TV dinners are frozen trays of pre-cooked food. Also known as frozen dinners, they are assembled automatically on a conveyor system. In this process, the food is initially prepared and cooked. It is then placed on the trays and rapidly frozen. The concept of a frozen dinner was first made popular in the 1950s. With the increased use of microwave cooking, frozen dinners have become a large part of the grocery market. They generate over $4.5 billion in sales each year and that number continues to grow.
The development of the TV dinner traces its history back to the origin of the technology for freezing food for later use. The practice of freezing food has been known for centuries. No doubt, this technology was discovered accidently by people living in cold climates such as the Arctic. However, it was not until the nineteenth century that any real commercial use of frozen food technology was known. The earliest commercial attempts at producing frozen food were centered on meats. One of the first patents related to freezing food was issued to H. Benjamin in 1842. Later in 1861, a U.S. patent was issued to Enoch Piper for a method of freezing fish. The incidence of frozen food became much more widespread later in the century with the advent of mechanical refrigerators. In 1861, the first meat freezing plant was established in Sydney, Australia. One of the first successful shipments of frozen meats occurred in 1869.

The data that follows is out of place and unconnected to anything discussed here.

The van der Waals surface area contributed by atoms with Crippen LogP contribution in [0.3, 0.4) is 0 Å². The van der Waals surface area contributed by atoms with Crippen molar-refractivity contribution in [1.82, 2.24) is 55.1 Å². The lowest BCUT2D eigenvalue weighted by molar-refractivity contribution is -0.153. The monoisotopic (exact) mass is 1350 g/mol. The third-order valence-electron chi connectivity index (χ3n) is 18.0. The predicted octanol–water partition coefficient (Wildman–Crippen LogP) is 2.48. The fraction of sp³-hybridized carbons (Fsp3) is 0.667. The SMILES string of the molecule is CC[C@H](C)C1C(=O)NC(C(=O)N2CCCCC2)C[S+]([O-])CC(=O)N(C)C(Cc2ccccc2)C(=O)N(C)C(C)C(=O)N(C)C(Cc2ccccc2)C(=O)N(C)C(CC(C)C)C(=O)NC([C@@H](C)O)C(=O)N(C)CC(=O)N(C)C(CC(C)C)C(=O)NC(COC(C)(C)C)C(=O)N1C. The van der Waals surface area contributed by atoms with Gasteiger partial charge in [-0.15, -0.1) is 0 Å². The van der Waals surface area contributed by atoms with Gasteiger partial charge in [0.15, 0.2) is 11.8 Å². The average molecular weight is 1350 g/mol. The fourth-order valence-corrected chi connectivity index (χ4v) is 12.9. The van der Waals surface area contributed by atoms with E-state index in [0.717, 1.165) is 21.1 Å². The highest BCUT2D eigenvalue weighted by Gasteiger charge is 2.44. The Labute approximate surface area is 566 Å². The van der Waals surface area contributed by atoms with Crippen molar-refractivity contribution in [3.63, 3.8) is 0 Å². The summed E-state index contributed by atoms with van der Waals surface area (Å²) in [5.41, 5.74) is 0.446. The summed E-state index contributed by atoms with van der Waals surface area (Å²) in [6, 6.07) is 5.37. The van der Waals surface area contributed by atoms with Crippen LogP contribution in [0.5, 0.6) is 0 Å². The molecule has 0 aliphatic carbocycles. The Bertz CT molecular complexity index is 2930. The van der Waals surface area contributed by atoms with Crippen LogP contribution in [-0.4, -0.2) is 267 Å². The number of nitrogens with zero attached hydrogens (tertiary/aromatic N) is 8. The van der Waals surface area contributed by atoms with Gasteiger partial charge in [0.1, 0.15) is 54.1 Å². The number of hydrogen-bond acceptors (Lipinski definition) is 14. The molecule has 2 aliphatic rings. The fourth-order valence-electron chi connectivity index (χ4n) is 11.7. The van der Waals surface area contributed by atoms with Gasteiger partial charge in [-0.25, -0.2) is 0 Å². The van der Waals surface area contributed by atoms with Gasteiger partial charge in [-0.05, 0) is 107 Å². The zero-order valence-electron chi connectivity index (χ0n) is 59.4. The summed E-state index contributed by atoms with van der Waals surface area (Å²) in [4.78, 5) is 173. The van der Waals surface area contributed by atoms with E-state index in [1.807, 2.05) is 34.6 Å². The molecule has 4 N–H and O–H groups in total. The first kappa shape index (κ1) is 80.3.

Success in the frozen beef market prompted food manufacturers to develop freezing methods for other food types. One method was the "cold-pack" process that was used around 1905. This early technology was based on a process called slow freezing. In this method, food was processed and then put into large containers. The containers were put in low-temperature storage rooms and allowed to stay there until frozen solid. This could take anywhere from one to three days. Unfortunately, this technique had two significant drawbacks. First, for some products like vegetables, freezing was too slow. The vegetable's center would start to spoil before it was frozen. Second, during freezing large ice crystals would be produced throughout the food. This lead to a break down in the food structure, and when it was thawed, the taste and appearance became undesirable.